Now, we know from the literature that increased levels of IGF-1 with high estrogen can cause gyno. That is a fact in humans. Trenbolone and Deca in animal research seem to have the potential to increase IGF-1 too, but to a clinically significant amount in humans to contribute to gyno? Hmm, also unclear but there may be something to it.

Then we read that Trenbolone in this one animal study seems to show the potential to increase prolactin levels via an indirect route; by thyroid hormones being supressed. But hmm, unclear if the same occurs in humans? Then if it does occur in humans, to a clinically significant degree?

Then Caber itself as a medication is also seen to reduce IGF-1 levels. Could that be an indirect cure for some of these gyno cases? Or can Caber really reduce IGF-1 low enough in this context? Hmm, we don’t really know.

I hope you can all see what I am getting at here. Not only does this not seem to be a prolactin gyno conundrum related to 19-nor steroids, it seems to be a largely an unknown one as far as a clear cause goes. We call this idiopathic gynecomastia. A cause of gynecomastia that is unknown by any clear diagnostic methods or evidence.

“Okay, so Trenbolone and Deca do not seem to cause direct rises in prolactin or progesterone and it is unlikely that the cause of this gyno is anything but excessive aromatisation from the cycle itself and nothing directly related to these 19-nor steroids? Why then does Caber or Prami solve my gyno then when all else fails then huh? Because I KNOW that I do not experience gyno on any other steroids and I KNOW increasing my aromatise inhibitor dose does not work, but adding Prami or Caber does work. Explain that to me then doc?”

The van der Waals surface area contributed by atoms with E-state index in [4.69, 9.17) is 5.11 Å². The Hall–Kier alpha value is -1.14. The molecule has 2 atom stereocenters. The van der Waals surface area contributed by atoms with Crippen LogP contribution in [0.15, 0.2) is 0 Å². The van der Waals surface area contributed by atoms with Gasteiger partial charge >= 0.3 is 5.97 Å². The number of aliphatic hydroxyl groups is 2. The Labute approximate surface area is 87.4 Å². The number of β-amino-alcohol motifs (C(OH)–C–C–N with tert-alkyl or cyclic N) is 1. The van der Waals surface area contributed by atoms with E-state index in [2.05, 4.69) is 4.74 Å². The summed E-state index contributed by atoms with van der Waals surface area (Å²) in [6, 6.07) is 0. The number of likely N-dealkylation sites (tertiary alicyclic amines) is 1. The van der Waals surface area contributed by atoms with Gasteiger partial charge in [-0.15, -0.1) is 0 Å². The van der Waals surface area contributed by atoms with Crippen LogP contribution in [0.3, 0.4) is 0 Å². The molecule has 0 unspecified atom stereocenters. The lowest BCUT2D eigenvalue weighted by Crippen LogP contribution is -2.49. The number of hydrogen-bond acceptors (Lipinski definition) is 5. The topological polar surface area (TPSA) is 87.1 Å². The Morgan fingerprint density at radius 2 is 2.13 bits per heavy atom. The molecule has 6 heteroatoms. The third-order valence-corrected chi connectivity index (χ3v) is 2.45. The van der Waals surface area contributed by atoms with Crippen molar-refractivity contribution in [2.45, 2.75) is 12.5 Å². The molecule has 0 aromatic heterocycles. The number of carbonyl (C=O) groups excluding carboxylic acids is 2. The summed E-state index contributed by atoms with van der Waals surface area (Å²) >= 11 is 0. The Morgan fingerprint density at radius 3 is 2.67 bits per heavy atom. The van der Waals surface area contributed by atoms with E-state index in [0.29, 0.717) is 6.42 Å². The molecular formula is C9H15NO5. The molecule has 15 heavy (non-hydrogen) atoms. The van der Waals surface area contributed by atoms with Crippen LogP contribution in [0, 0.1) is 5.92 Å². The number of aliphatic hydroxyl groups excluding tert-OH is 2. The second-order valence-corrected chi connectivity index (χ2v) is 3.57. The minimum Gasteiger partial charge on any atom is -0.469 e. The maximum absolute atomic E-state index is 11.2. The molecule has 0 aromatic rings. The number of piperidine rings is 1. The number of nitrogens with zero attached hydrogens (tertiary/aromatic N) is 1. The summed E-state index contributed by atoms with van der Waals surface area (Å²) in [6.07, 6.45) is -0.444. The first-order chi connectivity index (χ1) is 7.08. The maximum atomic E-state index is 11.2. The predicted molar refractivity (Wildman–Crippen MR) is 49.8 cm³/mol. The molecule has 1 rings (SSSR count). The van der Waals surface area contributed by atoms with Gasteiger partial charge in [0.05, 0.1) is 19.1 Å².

“So take the Caber or Prami then.” That is my response.

Despite my life being viewed from a scientific lens and despite the fact we should usually always require evidence before prescribing, it seems that when it comes to the topic of anabolic and androgenic steroids, we will never see these well controlled human trials because there will never be the ethics to conduct such studies. We could sit here all day long and do our best to extrapolate from animal and petri dish studies to form conclusions, which as any scientist knows is “worthless” without human follow up. Or, we could realise that most users only care about how to cure this gyno! So, back to my response. Take the Caber or Prami then. Increase your aromatise inhibitor dose. Try some nolva. Trial and error! That is what we are essentially left with when the blood work is not giving us a clear picture of what is actually going on. If the benefit to cost ratio weighs up, meaning it is of no real harm to try these medications to see if it works, then why not try them? Try some Caber at 0.5 mg twice a week. What is the worst that could happen? These are relatively safe experiments we could all try. The most harm done will come to your wallet and nothing more. But hey, better than having to pay several thousand dollars for a breast reduction surgery that you may have been able to prevent. It’s okay not to have all the answers and be a mechanic sometimes instead of a scientist. Sometimes the “bros” in the community really are more valuable than the medical professionals. It helps to see both sides in this sport. Not all science is good science as well. In fact, most is not. Most studies we have available are not worth applying to our daily lives. Remember that context is important and to forever practice professional scepticism.


I hope this helps! Any specific questions related to this post do not hesitate to ask in the comments section below or email us at
– Dave from